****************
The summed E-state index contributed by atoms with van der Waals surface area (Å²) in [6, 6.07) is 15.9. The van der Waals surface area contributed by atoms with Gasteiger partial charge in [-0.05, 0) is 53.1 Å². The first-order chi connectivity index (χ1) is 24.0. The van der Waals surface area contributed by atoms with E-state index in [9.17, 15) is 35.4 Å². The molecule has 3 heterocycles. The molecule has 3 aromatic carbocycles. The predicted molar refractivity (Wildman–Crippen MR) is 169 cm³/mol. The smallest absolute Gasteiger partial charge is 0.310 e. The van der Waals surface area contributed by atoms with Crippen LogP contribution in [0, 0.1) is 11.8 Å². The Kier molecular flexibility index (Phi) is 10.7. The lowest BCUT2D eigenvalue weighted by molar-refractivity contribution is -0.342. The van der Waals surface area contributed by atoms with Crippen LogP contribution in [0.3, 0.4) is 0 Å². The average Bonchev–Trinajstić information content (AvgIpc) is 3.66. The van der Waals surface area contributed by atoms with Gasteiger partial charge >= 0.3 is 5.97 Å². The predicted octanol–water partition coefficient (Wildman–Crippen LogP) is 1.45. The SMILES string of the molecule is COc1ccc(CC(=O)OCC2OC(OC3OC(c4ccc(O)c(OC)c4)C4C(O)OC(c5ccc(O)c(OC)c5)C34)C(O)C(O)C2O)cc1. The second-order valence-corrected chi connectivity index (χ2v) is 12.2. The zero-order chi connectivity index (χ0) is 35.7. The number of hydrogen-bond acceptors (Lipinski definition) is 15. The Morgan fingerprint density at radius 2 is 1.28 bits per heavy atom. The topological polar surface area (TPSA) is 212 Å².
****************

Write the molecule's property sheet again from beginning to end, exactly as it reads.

The summed E-state index contributed by atoms with van der Waals surface area (Å²) in [6, 6.07) is 15.9. The van der Waals surface area contributed by atoms with Gasteiger partial charge in [-0.05, 0) is 53.1 Å². The first-order chi connectivity index (χ1) is 24.0. The van der Waals surface area contributed by atoms with E-state index in [9.17, 15) is 35.4 Å². The molecule has 3 heterocycles. The molecule has 3 aromatic carbocycles. The predicted molar refractivity (Wildman–Crippen MR) is 169 cm³/mol. The smallest absolute Gasteiger partial charge is 0.310 e. The van der Waals surface area contributed by atoms with Crippen LogP contribution in [0, 0.1) is 11.8 Å². The Kier molecular flexibility index (Phi) is 10.7. The lowest BCUT2D eigenvalue weighted by molar-refractivity contribution is -0.342. The van der Waals surface area contributed by atoms with Crippen LogP contribution in [0.3, 0.4) is 0 Å². The average Bonchev–Trinajstić information content (AvgIpc) is 3.66. The van der Waals surface area contributed by atoms with Gasteiger partial charge >= 0.3 is 5.97 Å². The predicted octanol–water partition coefficient (Wildman–Crippen LogP) is 1.45. The SMILES string of the molecule is COc1ccc(CC(=O)OCC2OC(OC3OC(c4ccc(O)c(OC)c4)C4C(O)OC(c5ccc(O)c(OC)c5)C34)C(O)C(O)C2O)cc1. The second-order valence-corrected chi connectivity index (χ2v) is 12.2. The zero-order chi connectivity index (χ0) is 35.7. The number of hydrogen-bond acceptors (Lipinski definition) is 15. The Morgan fingerprint density at radius 2 is 1.28 bits per heavy atom. The topological polar surface area (TPSA) is 212 Å².